Geoff Boycott was invited to take part in the scheme, but declined. Richie Benaud and his sports consultancy company have been engaged to assist in the management of the series. Many of the signings were carried out during the Centenary Test match in Melbourne and the New Zealand-Australia series. Robertson and John Kitto (secretary and in-house attorney of the Television Corporation group) then flew to Trinidad, where West Indies were playing Pakistan. Robertson then went on to Jamaica to negotiate with M. A. Holding. From there he proceeded to Britain to complete arrangements with English and South African players.
In an effort to demonstrate the incentive that money could be, Cornell had offered Lillee $50 for every run he could make over 20 in the Auckland Test match. He made 23 not out. Then, with only 40 minutes left before Cornell had to leave the ground to catch an aircraft, he offered $200 for every wicket Lillee took in that time. He took four.
John Maley, the QCA's groundsman at Brisbane, is engaged to prepare pitches at grounds available for the Packer series. If the Woolloongabba Test ground was not available, no matches would be played in Queensland.
Details of transmission followed: eight cameras would be used, as against the usual four; an Iso-camera for instant close-up replays would be incorporated; "The rules for the series will be identical to other Test series except that bumpers will be allowed against the tailenders." Further: "The contracts with the players ensure that discipline will be maintained. The agreements can be nullified by bad behaviour or serious misdemeanours." All the players were to engage in "extensive coaching sessions with younger players".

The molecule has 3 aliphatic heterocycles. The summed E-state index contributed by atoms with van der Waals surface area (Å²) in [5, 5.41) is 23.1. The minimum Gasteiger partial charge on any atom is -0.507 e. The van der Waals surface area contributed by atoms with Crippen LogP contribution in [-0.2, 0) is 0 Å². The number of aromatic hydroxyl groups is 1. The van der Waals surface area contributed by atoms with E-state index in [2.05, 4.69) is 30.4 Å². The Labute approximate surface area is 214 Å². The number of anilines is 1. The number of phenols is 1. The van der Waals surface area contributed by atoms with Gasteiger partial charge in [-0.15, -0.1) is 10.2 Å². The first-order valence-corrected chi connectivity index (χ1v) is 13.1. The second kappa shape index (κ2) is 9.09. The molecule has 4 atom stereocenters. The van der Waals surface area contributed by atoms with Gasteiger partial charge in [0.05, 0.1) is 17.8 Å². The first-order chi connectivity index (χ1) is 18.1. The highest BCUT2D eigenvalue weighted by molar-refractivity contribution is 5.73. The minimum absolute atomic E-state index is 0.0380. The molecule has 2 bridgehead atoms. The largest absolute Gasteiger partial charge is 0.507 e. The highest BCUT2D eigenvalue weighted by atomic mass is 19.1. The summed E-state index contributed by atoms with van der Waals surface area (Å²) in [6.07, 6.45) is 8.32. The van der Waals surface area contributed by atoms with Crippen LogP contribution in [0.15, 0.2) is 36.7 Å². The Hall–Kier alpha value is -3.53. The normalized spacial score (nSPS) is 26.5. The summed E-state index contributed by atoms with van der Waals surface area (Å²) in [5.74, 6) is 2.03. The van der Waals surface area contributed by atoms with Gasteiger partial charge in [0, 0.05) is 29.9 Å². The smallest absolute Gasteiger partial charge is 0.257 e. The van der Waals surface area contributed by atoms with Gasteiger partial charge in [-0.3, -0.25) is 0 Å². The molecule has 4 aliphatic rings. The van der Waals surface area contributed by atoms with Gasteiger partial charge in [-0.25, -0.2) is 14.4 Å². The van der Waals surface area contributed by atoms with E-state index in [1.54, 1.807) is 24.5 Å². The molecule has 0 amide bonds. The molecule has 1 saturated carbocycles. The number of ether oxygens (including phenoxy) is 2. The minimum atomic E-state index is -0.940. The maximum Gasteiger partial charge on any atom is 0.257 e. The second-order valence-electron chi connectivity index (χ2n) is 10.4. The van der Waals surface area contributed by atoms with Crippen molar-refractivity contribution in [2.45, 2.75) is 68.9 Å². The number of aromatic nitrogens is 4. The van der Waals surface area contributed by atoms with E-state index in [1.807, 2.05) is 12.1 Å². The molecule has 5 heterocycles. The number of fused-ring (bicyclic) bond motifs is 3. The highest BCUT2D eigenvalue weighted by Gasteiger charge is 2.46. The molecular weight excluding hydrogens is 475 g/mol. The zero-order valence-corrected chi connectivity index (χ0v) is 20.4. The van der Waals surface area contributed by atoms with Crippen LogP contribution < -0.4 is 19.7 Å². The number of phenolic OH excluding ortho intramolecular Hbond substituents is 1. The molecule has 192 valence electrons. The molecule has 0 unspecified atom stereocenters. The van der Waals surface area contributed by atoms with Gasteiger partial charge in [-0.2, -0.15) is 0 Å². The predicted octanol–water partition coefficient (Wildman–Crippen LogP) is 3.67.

On May 7 a letter outlining the scheme was sent from Television Corporation Ltd to the Australian Cricket Board. "There will be varying reactions because this is a revolutionary idea," said Cornell. "But because publicity for cricket will be boosted to a tremendous extent we expect the reaction to be good."
Meanwhile, Kerry Packer stated in Sydney on May 9 that the Australian Board would be solely responsible if the 18 Australians were banned from international cricket for taking part in his $7.6 million venture. "These players will be available to play Test, Sheffield Shield and club cricket when they are not required for the Super Tests," Mr Packer said. "We would like to fit in with the Australian Cricket Board and juggle playing dates."
A. R. Barnes, the ACB secretary, said that none of the 13 players currently touring England would be recalled as they have contracts with the Board. G. J. Cosier, G. Dymock, K. J. Hughes and C. S. Serjeant were the four tourists not signed with Television Corporation Ltd.